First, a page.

Ashton Gate Stadium
|Full name||Ashton Gate Stadium|
|Location||Ashton Road, Bristol BS3 2EJ|
|Owner||Bristol City FC|
|Field size||115 x 75 yards|
|Bedminster F.C. (until 1900)
Bristol City F.C. (1904–present)
Bristol Rugby (2014–present)
England Monarchs (NFL Europe) (1998)
Ashton Gate Stadium is a stadium in Ashton Gate, Bristol, England, and is the home of Bristol City F.C. and Bristol Rugby. Located in the south-west of the city, just south of the River Avon, it currently has an all-seated capacity of 27,000.
History and arrangement
Ashton Gate was the home of Bedminster F.C. until their 1900 merger with Bristol South End who played at St John's Lane, and the merged club played at St John's Lane until the end of the 1903–04 season, when they moved to Ashton Gate.
The ground has also played a part in the history of rugby in the city. Bristol Rugby played there on a number of occasions since the 1920s, one occasion being on 27 December 2006 when they defeated local rivals Bath Rugby 16–6 whilst selling out the stadium for an all-time record Premiership crowd outside of Twickenham. Several rugby internationals have been held, starting with England versus Wales in 1899. 100 years later, the All Blacks took on Tonga in a 1999 Rugby World Cup pool match. As of the 2014-2015 season, Bristol Rugby permanently moved to Ashton Gate.
It has hosted two England under-21 international friendlies. The first was against Romania’s under-21’s on 21 August 2007. It ended in a 1 - 1 draw with Matt Derbyshire giving the hosts the lead on the eighth minute but Joe Hart’s 25th minute own goal gifted the visitors a draw but they had Cristian Scutaru sent off on the seventy second minute for a second bookable offence. There were 18,640 in attendance. The other was against Uzbekistan’s under-21’s on 10 August 2010. The hosts beat the visitors 2 - 0 with Danny Rose scoring on the 64th minute and Martin Kelly scoring on the 78th minute. There were 9,821 in attendance.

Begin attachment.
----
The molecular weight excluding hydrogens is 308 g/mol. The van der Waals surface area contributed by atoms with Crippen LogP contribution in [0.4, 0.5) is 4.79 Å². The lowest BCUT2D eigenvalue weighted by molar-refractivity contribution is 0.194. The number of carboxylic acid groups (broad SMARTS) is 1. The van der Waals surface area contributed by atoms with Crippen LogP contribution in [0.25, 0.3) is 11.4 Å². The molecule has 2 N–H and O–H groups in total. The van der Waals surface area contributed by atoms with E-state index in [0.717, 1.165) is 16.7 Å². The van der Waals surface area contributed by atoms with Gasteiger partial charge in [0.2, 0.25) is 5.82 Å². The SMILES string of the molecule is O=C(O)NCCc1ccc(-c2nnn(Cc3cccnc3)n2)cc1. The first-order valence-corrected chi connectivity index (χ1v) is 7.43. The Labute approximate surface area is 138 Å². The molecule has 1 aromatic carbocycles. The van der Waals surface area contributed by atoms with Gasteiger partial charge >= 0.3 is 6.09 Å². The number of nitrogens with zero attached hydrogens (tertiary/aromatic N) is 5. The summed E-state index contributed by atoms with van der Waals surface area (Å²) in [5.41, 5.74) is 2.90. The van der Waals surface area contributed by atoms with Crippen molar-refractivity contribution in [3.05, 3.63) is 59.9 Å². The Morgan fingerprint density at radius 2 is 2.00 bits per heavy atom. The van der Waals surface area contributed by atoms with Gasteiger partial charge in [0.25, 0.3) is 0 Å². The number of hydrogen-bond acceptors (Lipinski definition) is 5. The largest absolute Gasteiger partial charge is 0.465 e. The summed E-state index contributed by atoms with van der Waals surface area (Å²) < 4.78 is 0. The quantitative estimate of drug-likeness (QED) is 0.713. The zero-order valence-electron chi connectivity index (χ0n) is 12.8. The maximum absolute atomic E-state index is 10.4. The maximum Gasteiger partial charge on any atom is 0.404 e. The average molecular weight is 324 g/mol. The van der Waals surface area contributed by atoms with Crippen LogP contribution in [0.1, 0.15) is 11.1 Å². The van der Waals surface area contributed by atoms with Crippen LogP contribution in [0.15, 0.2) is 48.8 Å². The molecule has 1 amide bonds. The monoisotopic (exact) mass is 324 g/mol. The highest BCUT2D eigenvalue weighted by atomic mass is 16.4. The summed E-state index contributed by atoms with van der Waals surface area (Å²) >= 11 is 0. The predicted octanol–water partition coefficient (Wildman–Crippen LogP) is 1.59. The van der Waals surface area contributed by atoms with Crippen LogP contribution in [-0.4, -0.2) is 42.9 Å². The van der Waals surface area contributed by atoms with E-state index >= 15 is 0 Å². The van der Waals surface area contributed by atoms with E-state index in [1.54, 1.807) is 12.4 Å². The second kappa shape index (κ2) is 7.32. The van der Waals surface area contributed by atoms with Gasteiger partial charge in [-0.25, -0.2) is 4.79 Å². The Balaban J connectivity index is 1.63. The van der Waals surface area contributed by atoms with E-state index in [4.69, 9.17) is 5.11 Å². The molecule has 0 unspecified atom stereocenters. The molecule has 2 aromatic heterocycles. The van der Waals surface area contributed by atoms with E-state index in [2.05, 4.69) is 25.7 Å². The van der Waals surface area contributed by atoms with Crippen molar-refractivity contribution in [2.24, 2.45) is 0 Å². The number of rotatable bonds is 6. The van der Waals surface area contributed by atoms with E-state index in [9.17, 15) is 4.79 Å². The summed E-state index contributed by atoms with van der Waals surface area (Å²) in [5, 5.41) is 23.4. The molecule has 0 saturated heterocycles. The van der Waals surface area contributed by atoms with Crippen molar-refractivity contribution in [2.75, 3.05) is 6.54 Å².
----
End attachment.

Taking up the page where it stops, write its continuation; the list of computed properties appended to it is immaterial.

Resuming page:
The West Stand was completed in time for the start of the 2016-17 season and when it was completed was renamed The Lansdown Stand  in honour of the majority shareholder, Stephen Lansdown, who funded the Ashton Gate redevelopment. It marked the completion of the redevelopment of Ashton Gate and The Lansdown Stand is the largest in the stadium and has a capacity of 11,000. It has two tiers and is equipped with multiple executive boxes. The roof is covered in solar panels to provide a renewable energy source to power the entire stadium. Beneath the stand lies the changing rooms and offices.
The Dolman Stand', which lies opposite the Lansdown Stand, was built in 1970. At that time it was built it had a small, flat Family Enclosure in front of it, which was later built up and converted to seating. In the summer of 2007, the original wooden seats in the upper area were replaced by modern plastic seats. It is named after the former club chairman and president Harry Dolman. This stand was redeveloped over the summer of 2015 as part of the redevelopment of Ashton Gate.
The Atyeo stand is the smallest in the stadium and was built in 1994 to replace an open terrace. It contains the old dressing rooms and a large gymnasium. It is named after Bristol City legend John Atyeo, who played 645 times for City and scored 351 goals, making him the club's top goalscorer ever. He died in 1993, a year before the new stand opened. After the demolition of the Wedlock Stand, the north-east section of this stand was used to house the away fans. As the construction of the Lansdown Stand has been completed, away fans are situated in the Western three-quarters of the Atyeo Stand. For cup matches this can be extended to the whole of this stand. The whole stand will be available for away fans for the 2017/18 season onwards.